While More Cowbell is a great addition to the Hurricane Cliffs system and a much needed beginner-level trail, the most ambitious trail to date has to be Dead Ringer. Leaving from the JEM Trailhead just off Highway 59, the 7.6 mile trail makes a gradual descent, winding in and out of drainages and following the contours across steep slopes—really steep slopes. While the riding itself is not particularly difficult, you might want to think twice about riding this one if you suffer from vertigo or are uncomfortable riding narrow singletrack. You don't want to go off trail here. Once off the steep slopes, the trail opens up fast and twisty with a half dozen optional jumps built in.
If things couldn't get any better for the Hurricane Cliffs trail system, the City of Hurricane is planning a new trailhead, complete with singletrack that connects to the Goulds Rim trail. For anyone who's ridden the big loop, that brutally steep dirt road grind will be a thing of the past. This will be a fantastic addition to this popular trail system.
Closer to the population centers of the greater St. George metropolitan area, the Santa Clara River Reserve (SCRR) provides high quality singletrack just minutes from downtown. A joint project between the Cities of Ivins, Santa Clara and the BLM St. George Field Office, The SCRR was created to set aside open space on public lands with a focus on developing recreational trails. The 10-year old project is considered wildly successful, with a full 22 miles of trails that are popular with hikers, trail runners, and mountain bikers. Because of the steep terrain and plentiful switchbacks, the trails are best suited for intermediate and advanced riders. The best part of riding in the SCRR is that within minutes of finishing your ride you can be relaxing in a coffee shop or restaurant in Santa Clara or St. George
In late 2012, a new trail with an ominous name was added to the SCRR. "Suicidal Tendencies" underscores the potential difficulty of the ride and was chosen to make riders think twice before attempting something that might be out of their league. From the top of the switchback-laden Sidewinder trail, "Suicidal" literally drops down a cliff. Riders are greeted immediately by two switchbacks. Miss the first and you're probably okay. Miss the second, and well, you'll understand the name. While this obviously requires advanced riding skills, intermediate riders are a frequent fixture on this trail – they simply choose to walk the short, technical sections.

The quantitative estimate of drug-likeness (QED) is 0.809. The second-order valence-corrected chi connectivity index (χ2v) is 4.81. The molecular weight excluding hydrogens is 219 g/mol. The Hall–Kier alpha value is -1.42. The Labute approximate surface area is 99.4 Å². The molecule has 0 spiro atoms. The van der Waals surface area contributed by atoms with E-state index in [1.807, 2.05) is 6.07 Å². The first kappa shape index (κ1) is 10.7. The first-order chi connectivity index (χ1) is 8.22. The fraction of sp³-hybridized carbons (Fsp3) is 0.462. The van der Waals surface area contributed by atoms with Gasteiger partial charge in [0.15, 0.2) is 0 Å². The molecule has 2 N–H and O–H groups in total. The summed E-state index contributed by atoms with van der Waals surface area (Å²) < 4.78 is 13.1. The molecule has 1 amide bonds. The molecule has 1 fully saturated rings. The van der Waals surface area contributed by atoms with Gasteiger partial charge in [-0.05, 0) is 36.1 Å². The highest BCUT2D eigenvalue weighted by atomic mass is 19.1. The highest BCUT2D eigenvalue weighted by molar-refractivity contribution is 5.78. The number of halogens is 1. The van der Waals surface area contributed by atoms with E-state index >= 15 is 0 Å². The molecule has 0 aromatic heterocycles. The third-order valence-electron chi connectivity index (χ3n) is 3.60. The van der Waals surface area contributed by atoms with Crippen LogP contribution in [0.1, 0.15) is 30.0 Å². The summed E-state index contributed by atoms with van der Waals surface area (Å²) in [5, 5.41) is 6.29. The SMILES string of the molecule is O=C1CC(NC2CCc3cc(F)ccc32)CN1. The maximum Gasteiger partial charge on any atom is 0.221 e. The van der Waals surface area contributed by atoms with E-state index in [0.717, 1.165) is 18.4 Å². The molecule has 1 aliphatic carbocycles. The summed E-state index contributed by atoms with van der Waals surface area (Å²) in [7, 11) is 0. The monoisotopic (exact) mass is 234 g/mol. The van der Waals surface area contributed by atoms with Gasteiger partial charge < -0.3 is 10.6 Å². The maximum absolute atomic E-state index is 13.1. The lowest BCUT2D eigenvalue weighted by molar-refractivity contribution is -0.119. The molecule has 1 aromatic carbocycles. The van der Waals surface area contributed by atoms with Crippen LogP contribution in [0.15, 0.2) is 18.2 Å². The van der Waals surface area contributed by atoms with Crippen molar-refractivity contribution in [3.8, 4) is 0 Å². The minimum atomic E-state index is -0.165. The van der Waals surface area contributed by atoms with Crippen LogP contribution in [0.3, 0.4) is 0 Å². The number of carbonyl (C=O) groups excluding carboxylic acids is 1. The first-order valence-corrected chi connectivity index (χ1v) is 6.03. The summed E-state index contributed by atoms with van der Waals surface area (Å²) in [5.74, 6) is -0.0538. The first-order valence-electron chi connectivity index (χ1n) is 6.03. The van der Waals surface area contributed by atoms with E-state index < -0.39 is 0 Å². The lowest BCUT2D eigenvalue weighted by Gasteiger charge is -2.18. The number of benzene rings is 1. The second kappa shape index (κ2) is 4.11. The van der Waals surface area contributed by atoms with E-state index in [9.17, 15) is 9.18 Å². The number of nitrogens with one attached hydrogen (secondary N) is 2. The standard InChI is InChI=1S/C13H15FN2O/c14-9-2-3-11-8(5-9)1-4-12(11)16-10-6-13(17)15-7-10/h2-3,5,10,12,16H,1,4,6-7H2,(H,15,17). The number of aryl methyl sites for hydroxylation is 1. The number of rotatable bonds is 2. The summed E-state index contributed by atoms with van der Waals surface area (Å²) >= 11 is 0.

If you're looking for beginner level riding close to town, the 20-year old Bearclaw Poppy trail is the best choice. Traversing a mix of state and public lands, the poppy trail is named for the endangered Dwarf Bearclaw Poppy which blooms every spring on either side of the trail. The lower two miles of the trail above Navajo Drive in Bloomington are often described as riding a classic roller coaster. This trail is set to receive a major maintenance overhaul in the spring of 2015.
Public lands are not the only locations that have received recent trail construction. Volunteer crews organized by Over the Edge Sports in Hurricane have added new singletrack near Quail Reservoir, on lands managed by the Washington County Water Conservancy District. In addition to the classic Rhythm and Blues and Quail Creek trails, major upgrades and reroutes of existing hiking trails have produced superb singletrack on the rocky terrain. The riding totals 6.5 miles and consists of four connected loops, with each loop topping out on the escarpment that forms the Virgin River anticline and offering spectacular views in all directions. The trail names have a Boy Scout theme, as the original hiking trail alignments were constructed as a scout project.
The new trail additions across Washington County have proved to be an economic driver for the local recreation economy. There are currently 20 companies authorized to conduct mountain bike tours and there are eight mountain bike races and four trail running races held annually on local singletrack.
Local and visiting riders owe a lot to the Dixie Mountain Bike Trails Association. They have proven to be the catalyst for responsible trail construction and have helped made Southwest Utah a must-do mountain bike destination. DMBTA President Lukas Brinkerhoff says it best: "We work to ensure that new single track is being added to our trail networks and also to ensure that all the trails in the area are maintained. We're dedicated to creating and maintaining an awesome riding experience that is unique to Southern Utah. Our goal is simple: Build. Maintain. Ride."
Dave Kiel is an Outdoor Recreation Planner with the BLM St. George Field Office. He is an avid climber, mountain biker, and loves working with volunteer organizations.
TagsMountain Biking, Southern Utah